Australians who come from a low socio-economic background, are Aboriginal or Torres Strait Islander, or live in a regional area are less likely to pursue higher education. Statistics show that students from a low socio-economic background are three times less likely to continue on to higher education than their more affluent peers. In addition, the rate of Aboriginal and Torres Strait Islander participation in higher education remains unchanged since 2001.
The University of Sydney’s Compass program works with schools and communities to increase the number and diversity of students who consider higher education and to increase the number of talented students from disadvantaged communities who come to study at the University.
“We know that smart, talented, skilled young people come from all backgrounds and that students from low socio-economic backgrounds who come to the University of Sydney do very well,” says Annette Cairnduff, Director, Social Inclusion at the University of Sydney.
Compass works with the whole school community – teachers, students and parents – to ensure students are prepared for university and ready to make informed decisions about their futures.
“We start early – in primary school – and work very closely with teachers. Our focus is academic and enriched learning, building confidence and motivation. Teachers, students and parents spend time with us in their schools and on-campus and keep in touch online,” says Ms Cairnduff.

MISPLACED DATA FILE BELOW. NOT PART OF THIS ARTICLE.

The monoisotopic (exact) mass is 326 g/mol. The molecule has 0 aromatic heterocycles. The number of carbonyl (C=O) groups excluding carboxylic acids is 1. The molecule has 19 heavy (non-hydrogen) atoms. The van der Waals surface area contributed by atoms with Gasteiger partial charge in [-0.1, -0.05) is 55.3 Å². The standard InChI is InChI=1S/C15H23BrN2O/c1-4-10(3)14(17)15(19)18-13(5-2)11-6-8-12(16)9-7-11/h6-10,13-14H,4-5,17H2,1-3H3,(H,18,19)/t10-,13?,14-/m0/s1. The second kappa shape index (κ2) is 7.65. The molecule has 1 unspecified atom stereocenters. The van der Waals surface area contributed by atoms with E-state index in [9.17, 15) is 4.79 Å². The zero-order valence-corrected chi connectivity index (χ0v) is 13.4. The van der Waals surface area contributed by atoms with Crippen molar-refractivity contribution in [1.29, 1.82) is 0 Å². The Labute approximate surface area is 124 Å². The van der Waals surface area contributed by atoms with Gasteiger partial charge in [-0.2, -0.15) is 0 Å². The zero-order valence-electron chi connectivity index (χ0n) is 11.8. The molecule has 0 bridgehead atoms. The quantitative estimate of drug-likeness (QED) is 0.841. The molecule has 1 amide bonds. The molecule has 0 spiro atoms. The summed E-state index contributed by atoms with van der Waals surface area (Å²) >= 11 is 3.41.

Since the Compass program began in 2009 the University has reached almost 100,000 teachers, students and parents. In 2014, Compass engaged 23,000 teachers, students and parents through 224 schools, and had 999 Aboriginal and Torres Strait Islander students register for the University’s online tutoring program.
Importantly, data shows the programs are working. Ninety percent of students say they feel better prepared for university as a result of Compass programs; 85 percent say they have developed better study skills and 91 percent of parents and carers say they have better capacity to support their child. In addition, the transition to higher education has increased to 45 percent in partner high schools and teachers and principals consistently report that the partnership has contributed to building school capacity, lifting expectations and shifting school culture.
This year the University received 1262 applications for the Early Offer Year 12 (E12) scheme from students from either a disadvantaged school or family. E12 allows the University to consider more than just an ATAR alone and assess capacity, motivation and enthusiasm for a particular discipline.
“These are incredibly bright young people. Despite their circumstances, they achieve great results in their HSC, although, often not the results needed to get into the University,” says Ms Cairnduff. “However, when they get here they do exceptionally well. In fact, across every ATAR band our E12 students out perform their more affluent peers.”
22 – 30 November marks Social Inclusion Week which aims to ensure all Australians are included, valued and provided the opportunity to participate fully in society.